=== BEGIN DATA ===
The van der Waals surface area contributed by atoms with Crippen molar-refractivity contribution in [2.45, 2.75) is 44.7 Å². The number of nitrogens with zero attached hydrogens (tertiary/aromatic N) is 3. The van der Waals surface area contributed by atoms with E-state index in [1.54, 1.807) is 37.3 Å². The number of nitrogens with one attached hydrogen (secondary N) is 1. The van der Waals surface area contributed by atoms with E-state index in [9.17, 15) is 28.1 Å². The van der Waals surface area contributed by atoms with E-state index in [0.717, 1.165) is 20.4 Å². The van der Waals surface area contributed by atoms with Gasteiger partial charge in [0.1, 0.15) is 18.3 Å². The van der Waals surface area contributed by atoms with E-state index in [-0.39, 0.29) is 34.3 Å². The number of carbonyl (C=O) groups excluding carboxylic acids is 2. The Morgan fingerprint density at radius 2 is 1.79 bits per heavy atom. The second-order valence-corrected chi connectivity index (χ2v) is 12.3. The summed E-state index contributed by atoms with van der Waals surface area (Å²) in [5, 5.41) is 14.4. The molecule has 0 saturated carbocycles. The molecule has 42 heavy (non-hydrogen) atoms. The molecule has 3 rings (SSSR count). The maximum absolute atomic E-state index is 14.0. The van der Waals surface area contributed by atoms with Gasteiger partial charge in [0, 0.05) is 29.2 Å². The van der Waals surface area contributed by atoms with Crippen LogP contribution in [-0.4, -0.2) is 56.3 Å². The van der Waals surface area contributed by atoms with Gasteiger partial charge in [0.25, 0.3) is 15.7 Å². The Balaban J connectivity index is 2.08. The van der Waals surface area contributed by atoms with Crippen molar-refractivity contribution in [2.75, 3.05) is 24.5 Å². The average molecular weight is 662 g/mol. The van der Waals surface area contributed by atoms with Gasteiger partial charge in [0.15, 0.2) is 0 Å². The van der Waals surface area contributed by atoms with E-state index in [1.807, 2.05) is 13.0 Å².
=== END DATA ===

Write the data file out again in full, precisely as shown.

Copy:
The van der Waals surface area contributed by atoms with Crippen molar-refractivity contribution in [2.45, 2.75) is 44.7 Å². The number of nitrogens with zero attached hydrogens (tertiary/aromatic N) is 3. The van der Waals surface area contributed by atoms with E-state index in [1.54, 1.807) is 37.3 Å². The number of nitrogens with one attached hydrogen (secondary N) is 1. The van der Waals surface area contributed by atoms with E-state index in [9.17, 15) is 28.1 Å². The van der Waals surface area contributed by atoms with E-state index in [0.717, 1.165) is 20.4 Å². The van der Waals surface area contributed by atoms with Gasteiger partial charge in [0.1, 0.15) is 18.3 Å². The van der Waals surface area contributed by atoms with E-state index in [-0.39, 0.29) is 34.3 Å². The number of carbonyl (C=O) groups excluding carboxylic acids is 2. The Morgan fingerprint density at radius 2 is 1.79 bits per heavy atom. The second-order valence-corrected chi connectivity index (χ2v) is 12.3. The summed E-state index contributed by atoms with van der Waals surface area (Å²) in [5, 5.41) is 14.4. The molecule has 0 saturated carbocycles. The molecule has 42 heavy (non-hydrogen) atoms. The molecule has 3 rings (SSSR count). The maximum absolute atomic E-state index is 14.0. The van der Waals surface area contributed by atoms with Gasteiger partial charge in [0, 0.05) is 29.2 Å². The van der Waals surface area contributed by atoms with Crippen LogP contribution in [-0.4, -0.2) is 56.3 Å². The van der Waals surface area contributed by atoms with Gasteiger partial charge in [0.25, 0.3) is 15.7 Å². The Balaban J connectivity index is 2.08. The van der Waals surface area contributed by atoms with Crippen molar-refractivity contribution in [2.75, 3.05) is 24.5 Å². The average molecular weight is 662 g/mol. The van der Waals surface area contributed by atoms with Gasteiger partial charge in [0.15, 0.2) is 0 Å². The van der Waals surface area contributed by atoms with E-state index in [1.807, 2.05) is 13.0 Å².